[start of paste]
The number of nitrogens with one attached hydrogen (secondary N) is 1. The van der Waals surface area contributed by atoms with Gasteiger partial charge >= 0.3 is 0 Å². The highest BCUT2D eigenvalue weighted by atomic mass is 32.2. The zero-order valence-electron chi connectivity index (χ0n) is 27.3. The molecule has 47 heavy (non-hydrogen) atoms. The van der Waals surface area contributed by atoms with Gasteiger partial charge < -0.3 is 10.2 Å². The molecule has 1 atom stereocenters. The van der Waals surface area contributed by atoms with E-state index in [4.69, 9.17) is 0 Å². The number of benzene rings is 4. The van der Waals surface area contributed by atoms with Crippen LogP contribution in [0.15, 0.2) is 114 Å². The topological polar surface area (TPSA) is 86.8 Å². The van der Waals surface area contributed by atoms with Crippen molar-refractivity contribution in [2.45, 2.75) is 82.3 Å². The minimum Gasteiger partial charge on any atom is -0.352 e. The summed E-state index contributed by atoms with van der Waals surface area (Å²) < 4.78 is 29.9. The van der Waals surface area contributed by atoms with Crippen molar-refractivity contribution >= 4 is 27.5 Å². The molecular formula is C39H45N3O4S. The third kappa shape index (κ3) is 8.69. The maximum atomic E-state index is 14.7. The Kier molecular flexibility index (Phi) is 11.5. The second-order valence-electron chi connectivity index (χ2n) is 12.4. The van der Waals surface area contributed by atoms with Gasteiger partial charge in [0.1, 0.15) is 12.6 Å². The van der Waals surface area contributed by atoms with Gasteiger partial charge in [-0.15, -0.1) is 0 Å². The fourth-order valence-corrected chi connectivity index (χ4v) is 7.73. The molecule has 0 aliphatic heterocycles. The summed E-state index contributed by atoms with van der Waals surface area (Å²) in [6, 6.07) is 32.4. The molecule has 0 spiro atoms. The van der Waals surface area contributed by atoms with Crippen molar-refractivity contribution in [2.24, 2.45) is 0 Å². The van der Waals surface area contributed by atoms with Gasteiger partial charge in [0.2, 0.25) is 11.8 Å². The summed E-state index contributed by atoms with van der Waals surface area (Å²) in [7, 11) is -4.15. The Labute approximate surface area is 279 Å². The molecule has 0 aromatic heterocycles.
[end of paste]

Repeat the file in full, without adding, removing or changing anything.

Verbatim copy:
The number of nitrogens with one attached hydrogen (secondary N) is 1. The van der Waals surface area contributed by atoms with Gasteiger partial charge >= 0.3 is 0 Å². The highest BCUT2D eigenvalue weighted by atomic mass is 32.2. The zero-order valence-electron chi connectivity index (χ0n) is 27.3. The molecule has 47 heavy (non-hydrogen) atoms. The van der Waals surface area contributed by atoms with Gasteiger partial charge < -0.3 is 10.2 Å². The molecule has 1 atom stereocenters. The van der Waals surface area contributed by atoms with E-state index in [4.69, 9.17) is 0 Å². The number of benzene rings is 4. The van der Waals surface area contributed by atoms with Crippen LogP contribution in [0.15, 0.2) is 114 Å². The topological polar surface area (TPSA) is 86.8 Å². The van der Waals surface area contributed by atoms with Crippen molar-refractivity contribution in [2.45, 2.75) is 82.3 Å². The minimum Gasteiger partial charge on any atom is -0.352 e. The summed E-state index contributed by atoms with van der Waals surface area (Å²) < 4.78 is 29.9. The van der Waals surface area contributed by atoms with Crippen molar-refractivity contribution >= 4 is 27.5 Å². The molecular formula is C39H45N3O4S. The third kappa shape index (κ3) is 8.69. The maximum atomic E-state index is 14.7. The Kier molecular flexibility index (Phi) is 11.5. The second-order valence-electron chi connectivity index (χ2n) is 12.4. The van der Waals surface area contributed by atoms with Gasteiger partial charge in [0.1, 0.15) is 12.6 Å². The van der Waals surface area contributed by atoms with Gasteiger partial charge in [-0.15, -0.1) is 0 Å². The fourth-order valence-corrected chi connectivity index (χ4v) is 7.73. The molecule has 0 aliphatic heterocycles. The summed E-state index contributed by atoms with van der Waals surface area (Å²) in [6, 6.07) is 32.4. The molecule has 0 spiro atoms. The van der Waals surface area contributed by atoms with Crippen molar-refractivity contribution in [2.24, 2.45) is 0 Å². The van der Waals surface area contributed by atoms with Gasteiger partial charge in [0.2, 0.25) is 11.8 Å². The summed E-state index contributed by atoms with van der Waals surface area (Å²) in [7, 11) is -4.15. The Labute approximate surface area is 279 Å². The molecule has 0 aromatic heterocycles.